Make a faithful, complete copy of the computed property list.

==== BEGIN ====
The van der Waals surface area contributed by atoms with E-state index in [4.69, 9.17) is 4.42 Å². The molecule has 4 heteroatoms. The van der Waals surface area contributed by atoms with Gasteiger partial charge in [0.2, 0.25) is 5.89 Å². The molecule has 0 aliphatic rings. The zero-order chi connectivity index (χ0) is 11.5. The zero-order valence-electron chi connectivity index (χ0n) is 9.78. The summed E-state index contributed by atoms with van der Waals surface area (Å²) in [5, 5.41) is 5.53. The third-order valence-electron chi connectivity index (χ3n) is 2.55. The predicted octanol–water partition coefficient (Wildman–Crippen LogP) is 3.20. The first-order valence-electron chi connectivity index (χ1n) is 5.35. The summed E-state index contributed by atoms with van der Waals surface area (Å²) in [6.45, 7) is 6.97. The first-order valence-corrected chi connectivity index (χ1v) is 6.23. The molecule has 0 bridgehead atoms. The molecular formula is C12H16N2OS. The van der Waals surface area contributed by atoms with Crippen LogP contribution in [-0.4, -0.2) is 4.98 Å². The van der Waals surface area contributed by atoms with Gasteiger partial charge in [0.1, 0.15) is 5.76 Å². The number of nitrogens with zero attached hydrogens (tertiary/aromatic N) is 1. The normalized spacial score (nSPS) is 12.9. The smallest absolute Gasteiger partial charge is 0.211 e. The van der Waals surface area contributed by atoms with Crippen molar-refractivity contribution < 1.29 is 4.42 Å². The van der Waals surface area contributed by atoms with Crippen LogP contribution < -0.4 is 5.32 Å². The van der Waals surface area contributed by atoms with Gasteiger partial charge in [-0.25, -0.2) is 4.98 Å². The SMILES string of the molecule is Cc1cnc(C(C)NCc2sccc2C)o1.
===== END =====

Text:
The van der Waals surface area contributed by atoms with E-state index in [4.69, 9.17) is 4.42 Å². The molecule has 4 heteroatoms. The van der Waals surface area contributed by atoms with Gasteiger partial charge in [0.2, 0.25) is 5.89 Å². The molecule has 0 aliphatic rings. The zero-order chi connectivity index (χ0) is 11.5. The zero-order valence-electron chi connectivity index (χ0n) is 9.78. The summed E-state index contributed by atoms with van der Waals surface area (Å²) in [5, 5.41) is 5.53. The third-order valence-electron chi connectivity index (χ3n) is 2.55. The predicted octanol–water partition coefficient (Wildman–Crippen LogP) is 3.20. The first-order valence-electron chi connectivity index (χ1n) is 5.35. The summed E-state index contributed by atoms with van der Waals surface area (Å²) in [6.45, 7) is 6.97. The first-order valence-corrected chi connectivity index (χ1v) is 6.23. The molecule has 0 bridgehead atoms. The molecular formula is C12H16N2OS. The van der Waals surface area contributed by atoms with Crippen LogP contribution in [-0.4, -0.2) is 4.98 Å². The van der Waals surface area contributed by atoms with Gasteiger partial charge in [0.1, 0.15) is 5.76 Å². The number of nitrogens with zero attached hydrogens (tertiary/aromatic N) is 1. The normalized spacial score (nSPS) is 12.9. The smallest absolute Gasteiger partial charge is 0.211 e. The van der Waals surface area contributed by atoms with Crippen molar-refractivity contribution < 1.29 is 4.42 Å². The van der Waals surface area contributed by atoms with Crippen LogP contribution < -0.4 is 5.32 Å². The van der Waals surface area contributed by atoms with Gasteiger partial charge in [-0.25, -0.2) is 4.98 Å². The SMILES string of the molecule is Cc1cnc(C(C)NCc2sccc2C)o1.